December 01, 2022
Just a month or so into his tenure at the helm of Twitter, Elon Musk has left little doubt – for both denizens of the platform and casual observers alike – that he appears to believe the adage about there being no such thing as bad publicity.
Were this a tale of an obscure, new tech start-up or a novice executive, the deluge of barely half-baked ideas, hastily promulgated and swiftly publicized policies, and quarrelsome rhetoric would be easy to brush aside as awkward growing pains or perhaps even charitably characterized as an admirable if wrongheaded willingness to think outside the box.
However, because of Mr. Musk’s high profile and the supersized influence that Twitter has on our public discourse, Mr. Musk’s idiosyncratic views and erratic style are difficult to ignore. More than that, they are also worth taking seriously to the extent that they have the potential to set the tone on topics ranging from freedom of expression to employment relations.
Mr. Musk’s most recent edict came in the form of an ultimatum to Twitter employees on November 16, 2022: commit to being “extremely hardcore” and working “long hours at high intensity” or see themselves out the door, receiving “three months [sic] severance.” In Canada, this pronouncement would raise not only eyebrows but also some serious questions of employment law.
First it is worth noting that the terms of the bargain, such as it is, are likely far too light on specifics to be enforceable if they were to be accepted. In the absence of a “hardcore” scale, there is no objectively defined set of criteria against which employees’ above-and-beyond dedication and performance could be measured. As a result, even if employees were inclined to take the plunge Mr. Musk demands they do, such an agreement would likely lack the certainty of terms required for it to constitute a binding contract.
But second, and arguably more importantly, in common law jurisdictions across Canada, the “fork in the road” – as Mr. Musk entitled his message to staff – has a third prong, namely constructive dismissal.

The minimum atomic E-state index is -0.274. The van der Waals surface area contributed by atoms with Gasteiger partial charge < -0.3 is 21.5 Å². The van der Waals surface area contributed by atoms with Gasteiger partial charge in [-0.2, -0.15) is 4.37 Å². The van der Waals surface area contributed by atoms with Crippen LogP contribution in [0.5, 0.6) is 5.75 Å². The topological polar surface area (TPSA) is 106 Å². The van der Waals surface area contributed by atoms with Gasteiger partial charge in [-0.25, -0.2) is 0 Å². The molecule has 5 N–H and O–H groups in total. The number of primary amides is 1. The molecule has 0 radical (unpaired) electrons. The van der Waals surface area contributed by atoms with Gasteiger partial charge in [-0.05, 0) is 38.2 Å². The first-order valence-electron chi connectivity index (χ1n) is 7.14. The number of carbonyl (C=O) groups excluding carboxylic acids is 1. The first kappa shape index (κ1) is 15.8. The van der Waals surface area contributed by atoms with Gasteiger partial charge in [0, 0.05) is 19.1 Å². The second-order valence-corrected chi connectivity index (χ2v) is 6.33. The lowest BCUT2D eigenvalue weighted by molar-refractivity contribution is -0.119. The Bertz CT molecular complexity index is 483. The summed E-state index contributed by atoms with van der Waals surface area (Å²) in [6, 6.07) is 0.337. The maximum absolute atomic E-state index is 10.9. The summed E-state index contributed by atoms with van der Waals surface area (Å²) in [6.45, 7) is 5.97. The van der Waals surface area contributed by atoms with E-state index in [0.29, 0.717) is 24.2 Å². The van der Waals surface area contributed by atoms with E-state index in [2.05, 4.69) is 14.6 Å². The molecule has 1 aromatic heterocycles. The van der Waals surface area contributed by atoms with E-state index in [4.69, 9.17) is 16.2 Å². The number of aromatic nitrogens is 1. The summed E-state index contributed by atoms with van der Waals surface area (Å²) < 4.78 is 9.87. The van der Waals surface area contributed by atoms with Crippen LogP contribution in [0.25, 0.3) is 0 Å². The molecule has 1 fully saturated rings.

Constructive dismissal can be thought of as a forced resignation. It refers to the conduct of the employer, or circumstances which the employer creates or permits to exist, that make it impossible for an employee to continue in the same job. Often, as in the case of the “Twitter 2.0” Mr. Musk envisions, this takes the form of the employer attempting to unilaterally impose changes to a fundamental aspect of the employment relationship. This can be substantial reduction in pay, a demotion, or a substantial increase in workload. While an employer can propose such changes, employees are generally at liberty to either accept them or insist that the employer continue to abide by the terms of the existing employment relationship. Where the employer refuses to do so – either explicitly or by its conduct – an employee may be able to treat that refusal as a constructive dismissal. Constructively dismissed employees, in turn, may seek damages measured by the severance and termination pay to which they may be entitled under the provisions of their contracts and applicable law.
This is not to say that employers’ hands are completely tied when it comes to making reasonable changes in the workplace. In fact, the courts have consistently confirmed that employers enjoy a degree of latitude that allows them to operate and adapt to changing circumstances. Minor changes to scheduling, duties, reporting requirements or remuneration are not likely to give rise to a constructive dismissal. What this example highlights, is the importance of employers proceeding thoughtfully and in a measured and deliberate manner. This call for caution is only amplified as employers and employees adjust to a workplace environment profoundly changed by the pandemic. The disruption caused by COVID-19 has clearly highlighted the importance of flexibility and dispelled many long-held views about productivity, making it that much more important that drastic shifts be approached with caution.
As for Twitter, the tenor of Mr. Musk’s ultimatum leaves little doubt as to the profound changes he seeks to implement. One wonders whether his chosen approach is an optimal way of motivating employees and inspiring genuine dedication on the part of Twitter staff but there is no doubt that he is free to ask them to commit to the new “hardcore” ways of Twitter 2.0. There is also no doubt, however, that at least in Canada, employees have a choice in the matter. Those who are not prepared to embrace Mr. Musk’s vision may be entitled to severance compensation as provided in their respective employment agreements and the applicable law rather than an amount unilaterally imposed by their employer.
The tech industry is replete with catchy if vague mottos: from Google’s “Don’t be evil” to Facebook’s “Move fast and break things” and Apple’s “Think different.” It increasingly seems that a good one for Mr. Musk to consider adopting may be the less flashy but time-honoured “Measure twice, cut once.”